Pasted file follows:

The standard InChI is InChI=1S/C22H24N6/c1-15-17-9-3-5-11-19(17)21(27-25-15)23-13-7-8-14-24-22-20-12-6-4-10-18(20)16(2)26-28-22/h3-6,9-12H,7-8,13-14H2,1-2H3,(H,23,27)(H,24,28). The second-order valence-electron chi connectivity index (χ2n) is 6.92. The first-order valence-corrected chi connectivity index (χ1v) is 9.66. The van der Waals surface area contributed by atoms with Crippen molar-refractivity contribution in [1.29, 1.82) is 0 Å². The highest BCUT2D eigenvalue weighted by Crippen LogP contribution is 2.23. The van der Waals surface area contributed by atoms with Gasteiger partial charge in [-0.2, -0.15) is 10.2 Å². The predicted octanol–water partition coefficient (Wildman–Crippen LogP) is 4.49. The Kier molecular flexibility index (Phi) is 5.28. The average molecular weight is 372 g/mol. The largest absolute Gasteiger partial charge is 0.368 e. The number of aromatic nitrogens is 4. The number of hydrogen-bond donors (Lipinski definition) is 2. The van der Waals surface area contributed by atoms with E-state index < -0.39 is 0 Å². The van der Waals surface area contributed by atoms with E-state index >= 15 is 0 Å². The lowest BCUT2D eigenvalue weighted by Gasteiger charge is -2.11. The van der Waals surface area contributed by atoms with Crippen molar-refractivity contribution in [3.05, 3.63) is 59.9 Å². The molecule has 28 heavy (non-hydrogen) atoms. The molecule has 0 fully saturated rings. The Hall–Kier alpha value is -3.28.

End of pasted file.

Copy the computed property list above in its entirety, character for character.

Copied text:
The standard InChI is InChI=1S/C22H24N6/c1-15-17-9-3-5-11-19(17)21(27-25-15)23-13-7-8-14-24-22-20-12-6-4-10-18(20)16(2)26-28-22/h3-6,9-12H,7-8,13-14H2,1-2H3,(H,23,27)(H,24,28). The second-order valence-electron chi connectivity index (χ2n) is 6.92. The first-order valence-corrected chi connectivity index (χ1v) is 9.66. The van der Waals surface area contributed by atoms with Crippen molar-refractivity contribution in [1.29, 1.82) is 0 Å². The highest BCUT2D eigenvalue weighted by Crippen LogP contribution is 2.23. The van der Waals surface area contributed by atoms with Gasteiger partial charge in [-0.2, -0.15) is 10.2 Å². The predicted octanol–water partition coefficient (Wildman–Crippen LogP) is 4.49. The Kier molecular flexibility index (Phi) is 5.28. The average molecular weight is 372 g/mol. The largest absolute Gasteiger partial charge is 0.368 e. The number of aromatic nitrogens is 4. The number of hydrogen-bond donors (Lipinski definition) is 2. The van der Waals surface area contributed by atoms with E-state index < -0.39 is 0 Å². The van der Waals surface area contributed by atoms with E-state index >= 15 is 0 Å². The lowest BCUT2D eigenvalue weighted by Gasteiger charge is -2.11. The van der Waals surface area contributed by atoms with Crippen molar-refractivity contribution in [3.05, 3.63) is 59.9 Å². The molecule has 28 heavy (non-hydrogen) atoms. The molecule has 0 fully saturated rings. The Hall–Kier alpha value is -3.28.